- Introduction. The intro talks about materials and presentations.
- Painting the water. You’ll learn more about watercolor techniques and skills. You’ll learn how to paint different textures.
- Looking for style. This is the part when you learn about botanical illustration styles.
- The botanical composition. Plant morphology and composition are discussed and applied in painting.
- Digital Finish. You’ll be taught how to digitize and correctly render your watercolor botanical art and illustrations.
The whole class is wrapped up with a final project to showcase your learnings and skills.
Unlike the other courses, this class does not provide introductory knowledge or in-depth discussions of botanical concepts. It covers only botanical topics relevant to the proper illustration of plants.
Thus, it’s suited only for people interested in becoming botanical illustrators or who want to improve their skills in illustrating different plants.
To become a good botanist (or scientist), you must read several books and papers. You can begin your reading journey with these two books.
Botany in a Day: The Patterns Method of Plant Identification Paperback by Thomas J. Elpel
Botany in a Day by Thomas J. Elpel is among the most famous botanical references. Although most of the plants included are in North America, the book is an educational resource worldwide.
In fact, it is one of the primary references for Botany Every Day, one of the online courses I recommended.
Its attention to detail and introduction of patterns makes it an excellent reference for any student.
By understanding and memorizing these patterns, you will be able to identify related plants much faster and match them to their families.
Thus, by reading this book, you may be able to identify certain plants that you may not have seen before.
This is an invaluable skill for botanists and students out on the field, who may need to quickly identify different plant species.
This specific edition is also one of the most recent, published last May 15, 2013. It’s available in full color, making it easier to identify the patterns.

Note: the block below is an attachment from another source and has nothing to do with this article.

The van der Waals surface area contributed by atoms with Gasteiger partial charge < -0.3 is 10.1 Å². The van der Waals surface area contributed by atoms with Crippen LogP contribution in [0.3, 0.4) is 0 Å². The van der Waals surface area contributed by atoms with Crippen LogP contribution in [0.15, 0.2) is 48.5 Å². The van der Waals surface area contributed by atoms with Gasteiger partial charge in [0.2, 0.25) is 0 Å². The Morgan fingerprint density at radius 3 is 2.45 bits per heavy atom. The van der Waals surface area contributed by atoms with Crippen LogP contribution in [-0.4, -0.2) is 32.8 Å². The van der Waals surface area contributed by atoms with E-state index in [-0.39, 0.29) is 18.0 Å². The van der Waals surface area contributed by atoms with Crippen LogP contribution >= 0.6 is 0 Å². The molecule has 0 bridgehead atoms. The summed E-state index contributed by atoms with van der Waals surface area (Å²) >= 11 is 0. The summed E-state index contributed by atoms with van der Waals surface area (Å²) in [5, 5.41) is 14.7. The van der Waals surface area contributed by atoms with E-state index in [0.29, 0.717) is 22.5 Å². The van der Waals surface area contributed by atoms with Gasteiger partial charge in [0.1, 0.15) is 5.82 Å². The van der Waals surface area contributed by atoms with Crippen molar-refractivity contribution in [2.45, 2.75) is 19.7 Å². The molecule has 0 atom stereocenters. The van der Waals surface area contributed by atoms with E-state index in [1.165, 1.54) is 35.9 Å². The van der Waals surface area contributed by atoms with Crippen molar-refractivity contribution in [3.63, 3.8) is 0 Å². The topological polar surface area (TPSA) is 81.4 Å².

Newcomb’s Wildflower Guide Paperback by Lawrence Newcomb and Gordon Morrison
Like Elpel’s book, the Newcomb’s Wildflower Guide Paperback by Lawrence Newcomb and Gordon Morrison helps readers discern better between various plants.
It includes detailed illustrations, allowing you to familiarize yourself with different plants without seeing them in person. These visual pictures also come with a key system.
The key system is a quick and easy way for plant identification. It requires you to answer only a few questions to know what species you’re dealing with.
Frequently Asked Questions
- Botany for Beginners: an Introduction to the Study of Plants – nature.com
- Introduction to Botany – Environmentalscience.org
- Careers in Botany – Botanical Society of America
- American Society of Plants Biologists
- American Society of Plant Taxonomists
SILVA, Helena, PINHO, Rosa, LOPES, Lísia, et al. Illustrated plant identification keys: An interactive tool to learn botany. Computers & Education, 2011, vol. 56, no 4, p. 969-973.
HERSHEY, David R. A historical perspective on problems in botany teaching. The American Biology Teacher, 1996, vol. 58, no 6, p. 340-347.
UNO, Gordon E. Botanical literacy: What and how should students learn about plants?. American journal of botany, 2009, vol. 96, no 10, p. 1753-1759.
If you’re interested in becoming a botanist, then you should try out some of our recommended botany courses.
They can serve as your stepping stone into the field or help you take your career as a botanist one step further.
Make sure to let us know how they worked for you in the comments section, and feel free to suggest any courses we may have missed!